Diagnostic accuracy of 18F-FDG-PET/CT in early and late stages of high-risk cutaneous malignant melanoma

E. Gellén, O. Sántha, E. Janka, I. Juhász, Z. Péter, I. Erdei, R. Lukács, N. Fedinecz, L. Galuska, Remenyik, G. Emri

Research output: Contribution to journalArticle

9 Citations (Scopus)

Abstract

Background The precise role of total body 18F-fluorodeoxyglucose-positron emission tomography/computed tomography (PET/CT) in the clinical management of patients with cutaneous malignant melanoma (CMM) is not well established. Objective The purpose of this study was to investigate the diagnostic accuracy of PET/CT in early- and late-stage patients with high-risk CMM. Methods We retrospectively analysed various imaging, histopathological and clinical data from 97 patients also examined by PET/CT during a 5-year period (2007-2011). Three groups were assessed: stage I/II, resected stage III and unresectable stage III/stage IV. Results The median follow-up time of living patients was 43.48 ± 19.67 (15-142) months. We observed a high diagnostic accuracy in all stages (91.3%, 92.5% and 96.2% respectively). PET/CT appeared to be reliable diagnostic tool even for the detection of small lymph node metastases. PET/CT was informative in 14 of 19 cases wherein another imaging examination provided inconclusive results regarding lesion dignity. However, PET/CT was less suitable for properly evaluating the dignity of a lung lesion. A true positive scan was twice as likely in clinically negative patients with resected stage III disease than in patients with stage I/II disease (35.9% and 14.5%, P = 0.007). Conclusions These results confirm that PET/CT is an important diagnostic tool in the management of patients with high-risk CMM, but it cannot replace the standard of care examinations. More accurate clinicopathological and timing criteria must be defined to best utilize the advantages of this imaging method.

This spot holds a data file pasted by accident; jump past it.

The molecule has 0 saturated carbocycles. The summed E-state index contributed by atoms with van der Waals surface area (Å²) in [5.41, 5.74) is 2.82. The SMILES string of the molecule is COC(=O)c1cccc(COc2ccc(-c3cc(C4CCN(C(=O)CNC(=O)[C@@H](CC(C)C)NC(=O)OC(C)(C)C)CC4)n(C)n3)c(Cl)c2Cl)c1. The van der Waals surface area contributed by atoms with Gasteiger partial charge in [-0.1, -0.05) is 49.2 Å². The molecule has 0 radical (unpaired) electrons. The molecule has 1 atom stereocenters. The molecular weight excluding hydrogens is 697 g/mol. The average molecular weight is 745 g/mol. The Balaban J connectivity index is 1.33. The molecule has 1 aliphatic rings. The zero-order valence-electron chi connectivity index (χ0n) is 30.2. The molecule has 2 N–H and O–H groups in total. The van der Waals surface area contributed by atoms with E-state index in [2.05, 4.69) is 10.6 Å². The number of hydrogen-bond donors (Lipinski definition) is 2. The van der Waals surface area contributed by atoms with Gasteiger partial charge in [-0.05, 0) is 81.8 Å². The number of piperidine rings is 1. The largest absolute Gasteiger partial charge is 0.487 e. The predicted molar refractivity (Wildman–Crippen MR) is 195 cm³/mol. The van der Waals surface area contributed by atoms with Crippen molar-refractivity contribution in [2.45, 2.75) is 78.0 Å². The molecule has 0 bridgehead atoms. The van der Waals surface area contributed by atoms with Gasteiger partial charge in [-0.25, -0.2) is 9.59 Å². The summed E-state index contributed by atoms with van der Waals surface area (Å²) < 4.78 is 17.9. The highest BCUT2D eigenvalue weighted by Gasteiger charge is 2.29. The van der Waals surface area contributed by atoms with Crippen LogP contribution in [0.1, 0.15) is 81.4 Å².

Original languageEnglish
Pages (from-to)1938-1944
Number of pages7
JournalJournal of the European Academy of Dermatology and Venereology
Volume29
Issue number10
DOIs
Publication statusPublished - Oct 1 2015

    Fingerprint

ASJC Scopus subject areas

  • Dermatology
  • Infectious Diseases

Cite this